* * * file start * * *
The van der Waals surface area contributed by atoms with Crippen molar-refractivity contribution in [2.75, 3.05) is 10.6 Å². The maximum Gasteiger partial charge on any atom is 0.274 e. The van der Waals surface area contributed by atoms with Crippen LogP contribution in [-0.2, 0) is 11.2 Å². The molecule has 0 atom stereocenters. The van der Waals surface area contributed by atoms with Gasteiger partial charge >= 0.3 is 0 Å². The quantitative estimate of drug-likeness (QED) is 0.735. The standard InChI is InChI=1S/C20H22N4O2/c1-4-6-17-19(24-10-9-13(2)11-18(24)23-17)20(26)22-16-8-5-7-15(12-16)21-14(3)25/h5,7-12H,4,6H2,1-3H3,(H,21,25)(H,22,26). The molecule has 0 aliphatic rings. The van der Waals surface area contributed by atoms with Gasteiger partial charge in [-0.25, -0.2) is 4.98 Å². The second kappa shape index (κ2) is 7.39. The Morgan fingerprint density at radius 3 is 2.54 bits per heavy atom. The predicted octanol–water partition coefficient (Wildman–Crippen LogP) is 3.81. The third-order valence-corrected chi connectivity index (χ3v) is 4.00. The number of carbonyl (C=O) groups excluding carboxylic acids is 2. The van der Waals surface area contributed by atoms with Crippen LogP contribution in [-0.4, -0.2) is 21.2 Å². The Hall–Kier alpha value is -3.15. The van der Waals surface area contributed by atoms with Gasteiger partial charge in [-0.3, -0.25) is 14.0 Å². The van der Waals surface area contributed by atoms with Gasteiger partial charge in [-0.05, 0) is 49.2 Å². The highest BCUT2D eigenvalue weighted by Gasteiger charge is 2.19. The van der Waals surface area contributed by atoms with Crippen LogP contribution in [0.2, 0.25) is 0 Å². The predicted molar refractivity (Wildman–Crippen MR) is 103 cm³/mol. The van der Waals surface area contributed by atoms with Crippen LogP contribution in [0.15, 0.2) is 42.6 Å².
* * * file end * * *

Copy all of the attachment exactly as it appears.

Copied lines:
The van der Waals surface area contributed by atoms with Crippen molar-refractivity contribution in [2.75, 3.05) is 10.6 Å². The maximum Gasteiger partial charge on any atom is 0.274 e. The van der Waals surface area contributed by atoms with Crippen LogP contribution in [-0.2, 0) is 11.2 Å². The molecule has 0 atom stereocenters. The van der Waals surface area contributed by atoms with Gasteiger partial charge >= 0.3 is 0 Å². The quantitative estimate of drug-likeness (QED) is 0.735. The standard InChI is InChI=1S/C20H22N4O2/c1-4-6-17-19(24-10-9-13(2)11-18(24)23-17)20(26)22-16-8-5-7-15(12-16)21-14(3)25/h5,7-12H,4,6H2,1-3H3,(H,21,25)(H,22,26). The molecule has 0 aliphatic rings. The van der Waals surface area contributed by atoms with Gasteiger partial charge in [-0.25, -0.2) is 4.98 Å². The second kappa shape index (κ2) is 7.39. The Morgan fingerprint density at radius 3 is 2.54 bits per heavy atom. The predicted octanol–water partition coefficient (Wildman–Crippen LogP) is 3.81. The third-order valence-corrected chi connectivity index (χ3v) is 4.00. The number of carbonyl (C=O) groups excluding carboxylic acids is 2. The van der Waals surface area contributed by atoms with Crippen LogP contribution in [-0.4, -0.2) is 21.2 Å². The Hall–Kier alpha value is -3.15. The van der Waals surface area contributed by atoms with Gasteiger partial charge in [-0.3, -0.25) is 14.0 Å². The van der Waals surface area contributed by atoms with Gasteiger partial charge in [-0.05, 0) is 49.2 Å². The highest BCUT2D eigenvalue weighted by Gasteiger charge is 2.19. The van der Waals surface area contributed by atoms with Crippen LogP contribution in [0.2, 0.25) is 0 Å². The predicted molar refractivity (Wildman–Crippen MR) is 103 cm³/mol. The van der Waals surface area contributed by atoms with Crippen LogP contribution in [0.15, 0.2) is 42.6 Å².